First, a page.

Microtunneling Closed Front Technique (CFT)
When to choose Microtunneling?
Using our own microtunneling equipment VLTT installs pipes ranging from 400mm up to 3000mm in diameter. All known pipe types such as steel, concrete, fibreglass reinforced, and polymer can be used. Other materials are also possible, for example plastic pipes to ensure a safe disposal of liquid waste from laboratories.
A major advantage of working with a microtunneling machine is that it can be carried out ‘in the wet’, meaning without having to disrupt natural groundwater levels in the drilling area. If dewatering of the start and ending shafts is not an option, a sheet pile construction in combination with an underwater concrete floor provides an ideal solution.
What are the advantages?
- Can be carried out ‘in the wet’
- Possibility to drill longer stretches compared to open front technique
- Lowering groundwater levels is not necessary in route to be drilled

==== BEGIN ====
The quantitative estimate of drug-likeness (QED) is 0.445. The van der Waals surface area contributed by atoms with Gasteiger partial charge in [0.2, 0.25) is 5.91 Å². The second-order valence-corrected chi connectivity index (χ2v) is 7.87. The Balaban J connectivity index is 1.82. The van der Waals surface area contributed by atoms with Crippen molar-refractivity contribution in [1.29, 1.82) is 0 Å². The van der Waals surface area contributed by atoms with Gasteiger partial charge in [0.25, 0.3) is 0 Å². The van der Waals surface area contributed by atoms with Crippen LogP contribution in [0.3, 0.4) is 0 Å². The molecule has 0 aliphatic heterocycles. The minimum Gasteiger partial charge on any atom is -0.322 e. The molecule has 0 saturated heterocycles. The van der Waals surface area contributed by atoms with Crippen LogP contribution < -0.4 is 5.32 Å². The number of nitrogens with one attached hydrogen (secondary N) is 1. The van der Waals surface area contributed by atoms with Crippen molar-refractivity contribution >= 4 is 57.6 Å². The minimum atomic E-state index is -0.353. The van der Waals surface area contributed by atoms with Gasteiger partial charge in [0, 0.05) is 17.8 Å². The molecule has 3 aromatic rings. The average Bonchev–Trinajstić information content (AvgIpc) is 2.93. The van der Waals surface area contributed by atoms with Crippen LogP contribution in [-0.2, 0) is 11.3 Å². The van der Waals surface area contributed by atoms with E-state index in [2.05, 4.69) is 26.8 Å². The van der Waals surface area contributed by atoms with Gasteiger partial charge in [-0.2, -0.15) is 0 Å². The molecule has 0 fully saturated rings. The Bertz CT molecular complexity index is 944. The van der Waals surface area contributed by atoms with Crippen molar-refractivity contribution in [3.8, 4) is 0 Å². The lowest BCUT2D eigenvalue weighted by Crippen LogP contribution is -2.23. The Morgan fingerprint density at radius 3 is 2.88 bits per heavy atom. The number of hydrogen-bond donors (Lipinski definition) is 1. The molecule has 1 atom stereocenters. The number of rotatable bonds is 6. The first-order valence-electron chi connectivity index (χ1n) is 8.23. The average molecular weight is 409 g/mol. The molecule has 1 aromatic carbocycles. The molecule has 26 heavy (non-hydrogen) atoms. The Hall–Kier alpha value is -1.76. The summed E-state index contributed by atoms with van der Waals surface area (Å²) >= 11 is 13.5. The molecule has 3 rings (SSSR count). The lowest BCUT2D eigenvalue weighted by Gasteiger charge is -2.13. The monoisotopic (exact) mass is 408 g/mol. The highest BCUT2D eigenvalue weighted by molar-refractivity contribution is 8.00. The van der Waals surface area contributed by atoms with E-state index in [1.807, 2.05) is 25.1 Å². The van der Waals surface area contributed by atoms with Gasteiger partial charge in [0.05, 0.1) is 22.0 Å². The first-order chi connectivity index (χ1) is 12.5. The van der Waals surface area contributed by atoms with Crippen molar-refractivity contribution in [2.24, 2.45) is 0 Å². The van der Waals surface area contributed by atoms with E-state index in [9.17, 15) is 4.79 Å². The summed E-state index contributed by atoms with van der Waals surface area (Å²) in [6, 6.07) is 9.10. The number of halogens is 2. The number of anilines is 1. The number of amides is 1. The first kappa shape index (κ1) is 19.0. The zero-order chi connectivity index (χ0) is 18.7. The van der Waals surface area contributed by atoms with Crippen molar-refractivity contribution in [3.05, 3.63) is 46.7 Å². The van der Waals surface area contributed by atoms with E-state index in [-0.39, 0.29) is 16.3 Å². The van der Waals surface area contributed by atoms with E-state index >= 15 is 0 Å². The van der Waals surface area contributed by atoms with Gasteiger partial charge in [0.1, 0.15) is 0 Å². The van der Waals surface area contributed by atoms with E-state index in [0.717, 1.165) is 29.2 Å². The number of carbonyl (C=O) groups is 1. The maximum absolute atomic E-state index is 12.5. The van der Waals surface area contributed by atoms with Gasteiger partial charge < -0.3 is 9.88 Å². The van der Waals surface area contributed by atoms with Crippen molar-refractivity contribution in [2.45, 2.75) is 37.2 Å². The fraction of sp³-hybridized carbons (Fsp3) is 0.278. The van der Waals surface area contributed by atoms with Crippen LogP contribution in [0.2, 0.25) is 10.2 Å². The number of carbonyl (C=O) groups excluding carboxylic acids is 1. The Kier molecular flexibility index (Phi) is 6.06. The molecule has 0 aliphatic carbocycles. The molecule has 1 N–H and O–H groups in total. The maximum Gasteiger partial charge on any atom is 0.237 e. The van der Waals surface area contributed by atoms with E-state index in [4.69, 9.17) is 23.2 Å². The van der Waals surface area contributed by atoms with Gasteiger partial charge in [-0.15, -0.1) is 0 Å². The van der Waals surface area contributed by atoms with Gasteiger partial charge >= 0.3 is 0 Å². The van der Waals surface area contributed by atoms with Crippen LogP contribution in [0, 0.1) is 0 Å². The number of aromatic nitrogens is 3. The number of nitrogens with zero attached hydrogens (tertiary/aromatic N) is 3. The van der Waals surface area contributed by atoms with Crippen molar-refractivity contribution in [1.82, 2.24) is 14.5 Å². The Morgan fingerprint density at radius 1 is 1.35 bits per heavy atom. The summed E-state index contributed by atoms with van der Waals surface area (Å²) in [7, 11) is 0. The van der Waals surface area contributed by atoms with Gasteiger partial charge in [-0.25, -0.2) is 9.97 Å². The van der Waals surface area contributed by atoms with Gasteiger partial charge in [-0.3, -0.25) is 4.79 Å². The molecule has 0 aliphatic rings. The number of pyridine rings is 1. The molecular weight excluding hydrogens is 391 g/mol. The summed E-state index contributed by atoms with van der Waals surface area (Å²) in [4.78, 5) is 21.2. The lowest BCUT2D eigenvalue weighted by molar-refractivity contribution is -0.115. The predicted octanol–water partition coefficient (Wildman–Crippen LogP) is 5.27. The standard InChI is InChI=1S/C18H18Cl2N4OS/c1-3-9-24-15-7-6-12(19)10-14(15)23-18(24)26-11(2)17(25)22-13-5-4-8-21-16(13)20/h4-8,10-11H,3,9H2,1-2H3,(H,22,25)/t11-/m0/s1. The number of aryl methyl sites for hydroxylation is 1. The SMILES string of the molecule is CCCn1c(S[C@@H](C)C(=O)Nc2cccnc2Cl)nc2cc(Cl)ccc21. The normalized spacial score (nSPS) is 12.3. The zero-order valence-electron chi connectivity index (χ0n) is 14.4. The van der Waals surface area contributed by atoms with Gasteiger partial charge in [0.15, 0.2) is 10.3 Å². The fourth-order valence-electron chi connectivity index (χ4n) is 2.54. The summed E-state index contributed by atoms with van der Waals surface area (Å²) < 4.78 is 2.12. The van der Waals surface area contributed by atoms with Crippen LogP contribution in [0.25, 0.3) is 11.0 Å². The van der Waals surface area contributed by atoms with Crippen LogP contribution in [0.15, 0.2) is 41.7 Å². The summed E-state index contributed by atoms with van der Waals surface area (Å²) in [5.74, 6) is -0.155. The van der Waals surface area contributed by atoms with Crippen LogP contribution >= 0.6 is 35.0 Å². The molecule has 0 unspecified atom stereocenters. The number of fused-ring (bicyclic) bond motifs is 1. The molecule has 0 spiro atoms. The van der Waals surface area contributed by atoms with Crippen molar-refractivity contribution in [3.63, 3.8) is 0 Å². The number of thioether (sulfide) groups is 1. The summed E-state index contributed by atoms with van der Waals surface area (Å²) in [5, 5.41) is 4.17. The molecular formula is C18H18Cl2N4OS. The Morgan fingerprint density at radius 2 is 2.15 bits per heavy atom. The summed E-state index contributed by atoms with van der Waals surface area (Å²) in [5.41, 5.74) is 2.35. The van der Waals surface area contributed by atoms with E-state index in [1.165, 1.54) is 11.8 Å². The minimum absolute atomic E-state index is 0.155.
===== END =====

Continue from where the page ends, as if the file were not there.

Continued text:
- By applying intermediate stations, long lengths of track can be laid at once
How does it work?
A tube element is pressed into the ground from the press tub. When a pipe element is pushed out, the jacks are retracted and a new element can be installed and pushed away. If the frictional resistance on the pipe is to heavy, causing the pressing capacity to be exceeded, intermediate stations are installed between the pipe elements. To reduce the frictional resistance between the pipe element and the ground, bentonite is injected along the outer circumference of the pipe during the drilling process. The position of the drill head is continuously monitored by a positioning laser-guided system.